The challenges raised by this task will be addressed by (a) reducing the need for annotated images through transfer learning 10 and self- supervision 11, 12, 13; (b) the study of the appropriate level of precision for the reference segmentations, (c) the adaptation of 3D convolutional networks applied in the medical field to the problem of the project and the proposal of 3D+t networks. In order to avoid the explosion of the size of the model, we will take inspiration from lightweight architectures which seek to factorize the convolutions, such as MobileNet 14. We will also study the interest of spatio-temporal convolutions to integrate 3D dynamics intrinsically in segmentation networks.
The obtained microstructural properties will be correlated with the evolution of the electrochemical performances, to detect the origins of the polarizations and the losses in capacities. These results will allow better understanding of underlying phenomena and will open new avenues for optimization in the manufacturing of all-solid-state batteries, to quickly acquire greater technological maturity and approach the deployment to the market.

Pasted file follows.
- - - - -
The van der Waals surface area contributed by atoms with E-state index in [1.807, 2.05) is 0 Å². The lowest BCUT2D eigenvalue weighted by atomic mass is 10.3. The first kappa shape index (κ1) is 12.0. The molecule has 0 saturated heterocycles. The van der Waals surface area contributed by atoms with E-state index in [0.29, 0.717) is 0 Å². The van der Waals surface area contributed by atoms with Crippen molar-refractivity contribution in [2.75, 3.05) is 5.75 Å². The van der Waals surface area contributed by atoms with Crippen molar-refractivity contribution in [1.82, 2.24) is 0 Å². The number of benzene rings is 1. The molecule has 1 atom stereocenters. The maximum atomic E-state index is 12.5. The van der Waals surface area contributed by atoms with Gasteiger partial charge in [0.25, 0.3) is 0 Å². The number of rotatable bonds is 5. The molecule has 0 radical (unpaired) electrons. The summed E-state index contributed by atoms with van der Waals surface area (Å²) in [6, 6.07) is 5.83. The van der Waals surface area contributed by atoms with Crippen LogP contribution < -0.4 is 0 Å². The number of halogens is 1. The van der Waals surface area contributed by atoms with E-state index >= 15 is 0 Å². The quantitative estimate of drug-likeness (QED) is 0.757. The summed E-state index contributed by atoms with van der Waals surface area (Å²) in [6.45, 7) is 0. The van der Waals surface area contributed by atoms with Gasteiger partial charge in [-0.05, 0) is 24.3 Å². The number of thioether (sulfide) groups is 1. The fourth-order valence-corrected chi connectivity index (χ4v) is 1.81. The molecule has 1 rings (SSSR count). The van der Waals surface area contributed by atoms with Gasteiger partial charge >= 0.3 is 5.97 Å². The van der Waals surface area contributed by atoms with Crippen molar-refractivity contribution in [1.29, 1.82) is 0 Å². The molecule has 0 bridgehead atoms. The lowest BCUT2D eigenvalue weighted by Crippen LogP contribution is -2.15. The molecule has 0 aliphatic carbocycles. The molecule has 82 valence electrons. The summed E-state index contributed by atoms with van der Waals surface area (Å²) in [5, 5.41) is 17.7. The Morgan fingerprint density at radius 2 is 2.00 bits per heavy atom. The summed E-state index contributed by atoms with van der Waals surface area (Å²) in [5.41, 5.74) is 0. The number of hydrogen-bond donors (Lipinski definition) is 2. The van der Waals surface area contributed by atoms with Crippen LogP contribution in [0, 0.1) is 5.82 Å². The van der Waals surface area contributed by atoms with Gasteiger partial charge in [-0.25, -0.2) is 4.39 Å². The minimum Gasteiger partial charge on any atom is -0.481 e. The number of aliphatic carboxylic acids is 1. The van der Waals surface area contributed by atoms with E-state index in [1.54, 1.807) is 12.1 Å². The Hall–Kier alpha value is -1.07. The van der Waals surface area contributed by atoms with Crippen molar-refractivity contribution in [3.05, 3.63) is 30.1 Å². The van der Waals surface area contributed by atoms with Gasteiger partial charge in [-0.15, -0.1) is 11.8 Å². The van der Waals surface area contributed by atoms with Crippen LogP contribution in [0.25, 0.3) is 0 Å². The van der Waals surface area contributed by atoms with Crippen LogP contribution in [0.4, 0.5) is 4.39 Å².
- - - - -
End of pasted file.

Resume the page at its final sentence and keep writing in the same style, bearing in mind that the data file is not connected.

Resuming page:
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Elango, Rakesh, et al. Thick binder‐free electrodes for Li–ion battery fabricated using templating approach and spark plasma sintering reveals high areal capacity. Advanced Energy Materials 8.15, 2018
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Su, Z., Decencière, E., Nguyen, TT. et al. Artificial neural network approach for multiphase segmentation of battery electrode nano-CT images. npj Comput Mater 8, 30 (2022).
Decencière, Etienne, et al. Dealing with topological information within a fully convolutional neural network. Int. Conf. on Advanced Concepts for Intelligent Vision Systems. Springer, Cham, 2018.
Tan, C. et al. A survey on deep transfer learning. In International conference on artificial neural networks (pp. 270-279). Springer, Cham. (2018)
Kallenberg, Michiel, et al. Unsupervised deep learning applied to breast density segmentation and mammographic risk scoring. IEEE transactions on medical imaging 35.5 (2016): 1322-1331.
Papandreou, George, et al. Weakly- and semi-supervised learning of a deep convolutional network for semantic image segmentation." Proc. IEEE int. conf. on computer vision. 2015.
Kaiming He, Haoqi Fan, Yuxin Wu, Saining Xie, and Ross Girshick. Momentum contrast for unsupervised visual representation learning. Proc. Of Conf. on Computer Vision and Pattern Recognition (CVPR), 2020.
Howard, A.G., et al, Mobilenets: Efficient convolutional neural networks for mobile vision applications. arXiv:1704.04861 (2017)
Funding category: Autre financement public
PHD Country: FranceOffer Requirements Specific Requirements
finished M2 programme,
AI coding skills (tensorflow or pytorch),
excellent academic recordsContact Information